Meet one of the people behind Quebec's 'Ça va bien aller' posters
Inspired by a similar initiative in Italy, Gabriella Cucinelli decided to bring the symbol of hope here
When Italy went into lockdown due to COVID-19, Gabriella Cucinelli started feeling an overwhelming sense of despair.
She immigrated to Quebec City eight years ago, but her entire family, including her elderly mother, still lives in southern Italy.
As the number of cases slowly started to climb in Quebec, she knew it wouldn't be long until she found herself in a similar boat.
Reading the news coming out of her home country, she came across a photo: posters of rainbows plastered all over the streets of Italy, bearing the slogan "andrà tutto bene."
Seeing the phrase, which translates to "everything will be all right," combined with the colours of the rainbow, the 39-year-old instantly felt calmer. And that's when she had an idea.
"I felt we needed a nice message. We needed something to encourage people," she said.
"I thought, if it makes me feel better, by sharing it, it might make others feel better."
She called up Progetto Infanzia, the group behind the posters in Italy, and asked for permission to translate the slogan and use it in Quebec. They said yes.
"I didn't want to take credit for the message," said Cucinelli. "I just wanted to transfer the rainbow all the way to Quebec."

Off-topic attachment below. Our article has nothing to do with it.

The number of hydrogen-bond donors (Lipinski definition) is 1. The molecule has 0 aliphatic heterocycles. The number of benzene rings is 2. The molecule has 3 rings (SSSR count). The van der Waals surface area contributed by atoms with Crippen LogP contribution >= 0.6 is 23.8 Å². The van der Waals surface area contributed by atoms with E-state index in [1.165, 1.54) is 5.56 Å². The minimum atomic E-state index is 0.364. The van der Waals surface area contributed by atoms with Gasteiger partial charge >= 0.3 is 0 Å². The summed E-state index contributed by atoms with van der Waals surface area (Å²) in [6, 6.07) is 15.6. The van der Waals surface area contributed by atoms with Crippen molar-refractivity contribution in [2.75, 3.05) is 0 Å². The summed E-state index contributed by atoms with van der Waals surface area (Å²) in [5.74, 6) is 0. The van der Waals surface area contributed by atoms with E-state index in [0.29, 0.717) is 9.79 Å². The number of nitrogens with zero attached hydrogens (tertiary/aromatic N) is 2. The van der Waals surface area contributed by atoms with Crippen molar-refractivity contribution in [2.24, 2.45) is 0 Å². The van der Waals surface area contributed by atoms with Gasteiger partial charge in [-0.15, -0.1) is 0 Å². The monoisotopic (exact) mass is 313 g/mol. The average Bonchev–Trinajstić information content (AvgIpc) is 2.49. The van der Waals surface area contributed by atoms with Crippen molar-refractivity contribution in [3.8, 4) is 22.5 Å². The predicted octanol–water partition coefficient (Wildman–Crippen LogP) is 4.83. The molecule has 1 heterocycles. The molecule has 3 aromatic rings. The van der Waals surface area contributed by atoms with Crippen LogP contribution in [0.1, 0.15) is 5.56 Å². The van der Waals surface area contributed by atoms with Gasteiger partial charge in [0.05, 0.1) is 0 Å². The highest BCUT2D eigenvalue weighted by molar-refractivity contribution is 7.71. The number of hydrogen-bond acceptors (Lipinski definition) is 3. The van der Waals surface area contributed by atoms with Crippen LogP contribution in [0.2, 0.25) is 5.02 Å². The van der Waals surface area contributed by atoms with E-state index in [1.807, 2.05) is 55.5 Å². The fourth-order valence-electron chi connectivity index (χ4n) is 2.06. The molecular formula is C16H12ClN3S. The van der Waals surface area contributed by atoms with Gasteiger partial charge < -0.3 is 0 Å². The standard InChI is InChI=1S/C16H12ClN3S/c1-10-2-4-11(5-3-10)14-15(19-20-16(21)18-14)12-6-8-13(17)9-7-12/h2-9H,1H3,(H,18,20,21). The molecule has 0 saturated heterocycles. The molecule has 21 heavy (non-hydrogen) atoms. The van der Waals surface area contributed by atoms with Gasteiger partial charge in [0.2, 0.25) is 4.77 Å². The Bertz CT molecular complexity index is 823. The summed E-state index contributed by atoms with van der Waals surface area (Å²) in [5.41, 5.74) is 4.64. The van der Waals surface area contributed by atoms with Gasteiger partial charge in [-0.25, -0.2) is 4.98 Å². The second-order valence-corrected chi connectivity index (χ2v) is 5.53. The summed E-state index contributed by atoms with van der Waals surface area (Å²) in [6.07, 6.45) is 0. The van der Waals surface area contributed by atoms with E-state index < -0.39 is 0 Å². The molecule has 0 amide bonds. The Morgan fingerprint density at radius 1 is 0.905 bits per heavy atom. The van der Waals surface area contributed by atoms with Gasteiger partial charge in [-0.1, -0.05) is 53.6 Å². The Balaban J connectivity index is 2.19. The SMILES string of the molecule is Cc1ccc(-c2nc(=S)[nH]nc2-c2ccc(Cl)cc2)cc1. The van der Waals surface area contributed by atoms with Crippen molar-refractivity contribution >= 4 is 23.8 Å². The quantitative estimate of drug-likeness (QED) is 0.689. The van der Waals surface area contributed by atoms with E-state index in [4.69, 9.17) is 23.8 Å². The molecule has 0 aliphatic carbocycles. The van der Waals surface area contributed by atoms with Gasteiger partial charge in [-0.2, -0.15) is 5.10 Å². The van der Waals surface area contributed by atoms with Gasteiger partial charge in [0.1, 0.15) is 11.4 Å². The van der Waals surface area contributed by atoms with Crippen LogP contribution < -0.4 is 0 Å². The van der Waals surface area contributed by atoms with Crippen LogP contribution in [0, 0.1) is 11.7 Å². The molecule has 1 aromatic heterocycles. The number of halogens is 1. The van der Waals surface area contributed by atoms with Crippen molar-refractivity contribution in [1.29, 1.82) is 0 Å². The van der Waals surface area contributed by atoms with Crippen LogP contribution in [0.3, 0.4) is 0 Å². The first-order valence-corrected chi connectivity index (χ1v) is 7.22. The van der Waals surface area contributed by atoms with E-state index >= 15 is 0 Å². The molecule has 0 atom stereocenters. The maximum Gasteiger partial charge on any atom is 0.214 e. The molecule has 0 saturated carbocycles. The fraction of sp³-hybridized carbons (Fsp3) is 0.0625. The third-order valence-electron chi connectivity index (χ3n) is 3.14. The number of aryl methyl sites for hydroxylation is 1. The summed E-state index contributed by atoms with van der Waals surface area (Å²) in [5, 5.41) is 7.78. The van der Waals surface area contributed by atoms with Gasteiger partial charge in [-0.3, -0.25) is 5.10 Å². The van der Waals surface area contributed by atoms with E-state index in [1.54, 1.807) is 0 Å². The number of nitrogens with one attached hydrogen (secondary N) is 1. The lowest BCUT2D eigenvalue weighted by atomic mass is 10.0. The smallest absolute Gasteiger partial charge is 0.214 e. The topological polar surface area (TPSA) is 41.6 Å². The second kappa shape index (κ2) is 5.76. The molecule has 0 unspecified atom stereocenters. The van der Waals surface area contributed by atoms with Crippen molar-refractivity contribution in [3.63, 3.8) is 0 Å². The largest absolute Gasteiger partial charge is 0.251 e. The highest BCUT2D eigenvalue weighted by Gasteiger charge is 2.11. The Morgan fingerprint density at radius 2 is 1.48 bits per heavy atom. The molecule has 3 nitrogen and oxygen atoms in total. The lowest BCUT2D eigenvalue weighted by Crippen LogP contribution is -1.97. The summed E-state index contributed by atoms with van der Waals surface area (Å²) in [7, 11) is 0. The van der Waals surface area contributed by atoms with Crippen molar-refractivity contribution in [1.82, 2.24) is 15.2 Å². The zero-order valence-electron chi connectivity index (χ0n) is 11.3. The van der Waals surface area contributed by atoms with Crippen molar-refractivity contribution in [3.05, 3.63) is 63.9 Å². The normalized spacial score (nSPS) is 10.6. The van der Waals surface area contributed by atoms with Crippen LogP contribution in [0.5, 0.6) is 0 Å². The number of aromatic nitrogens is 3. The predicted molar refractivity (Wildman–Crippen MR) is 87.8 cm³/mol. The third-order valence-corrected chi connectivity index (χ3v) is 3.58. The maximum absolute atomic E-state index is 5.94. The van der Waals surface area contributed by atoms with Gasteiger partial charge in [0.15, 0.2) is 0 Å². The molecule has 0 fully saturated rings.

A mother of two young children and an early childhood educator herself, Cucinelli set to work and asked her children if they wanted to draw a rainbow with her.
"My children have two cousins in Italy who have been confined to their home for five weeks," said Cucinelli.
"They were really happy to be able to post it up and spread a message of hope to the city and the province."
They put it up in their window on March 14 and people took notice of it almost immediately.
She decided to post the photo in a Facebook group of fellow educators and parents and that's when she watched the idea take off. Now, the message has been plastered outside homes and businesses across the province.
Aside from giving people hope, Cucinelli felt making the posters would be a good way to distract children who were stuck in their homes, and would help soothe some of their anxiety.
She's been overwhelmed by the hundreds of posters, rainbow displays and messages she's seen across the province.
"I find it amazing how not only people, but institutions and organizations have been using it. So many monuments in cities in Quebec have lit up in rainbow colours."
Cucinelli owns the rights to use the rainbow and "ça va bien aller" combination. If a business wants to post the two together outside their shop window, she asks that they consider giving a donation to a non-profit organization.
She has been giving the donations she receives to La cantine pour tous, a food security organization in Montreal.
With files from Cathy Senay